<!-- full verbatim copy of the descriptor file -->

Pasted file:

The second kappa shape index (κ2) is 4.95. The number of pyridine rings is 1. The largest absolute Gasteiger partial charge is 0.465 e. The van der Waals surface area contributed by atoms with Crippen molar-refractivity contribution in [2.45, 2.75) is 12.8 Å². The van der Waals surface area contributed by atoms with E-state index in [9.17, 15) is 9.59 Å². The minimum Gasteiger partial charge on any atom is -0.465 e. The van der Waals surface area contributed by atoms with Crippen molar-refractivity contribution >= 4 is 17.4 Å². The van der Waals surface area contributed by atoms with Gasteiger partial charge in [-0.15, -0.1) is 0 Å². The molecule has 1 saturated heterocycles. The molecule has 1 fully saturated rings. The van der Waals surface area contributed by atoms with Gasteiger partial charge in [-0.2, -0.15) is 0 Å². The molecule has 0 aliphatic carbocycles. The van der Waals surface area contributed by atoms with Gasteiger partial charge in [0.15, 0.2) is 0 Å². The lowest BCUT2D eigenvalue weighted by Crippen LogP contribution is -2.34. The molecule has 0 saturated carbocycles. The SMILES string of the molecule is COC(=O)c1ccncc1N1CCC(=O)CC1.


The second kappa shape index (κ2) is 4.95. The number of pyridine rings is 1. The largest absolute Gasteiger partial charge is 0.465 e. The van der Waals surface area contributed by atoms with Crippen molar-refractivity contribution in [2.45, 2.75) is 12.8 Å². The van der Waals surface area contributed by atoms with E-state index in [9.17, 15) is 9.59 Å². The minimum Gasteiger partial charge on any atom is -0.465 e. The van der Waals surface area contributed by atoms with Crippen molar-refractivity contribution >= 4 is 17.4 Å². The van der Waals surface area contributed by atoms with Gasteiger partial charge in [-0.15, -0.1) is 0 Å². The molecule has 1 saturated heterocycles. The molecule has 1 fully saturated rings. The van der Waals surface area contributed by atoms with Gasteiger partial charge in [-0.2, -0.15) is 0 Å². The molecule has 0 aliphatic carbocycles. The van der Waals surface area contributed by atoms with Gasteiger partial charge in [0.15, 0.2) is 0 Å². The lowest BCUT2D eigenvalue weighted by Crippen LogP contribution is -2.34. The molecule has 0 saturated carbocycles. The SMILES string of the molecule is COC(=O)c1ccncc1N1CCC(=O)CC1.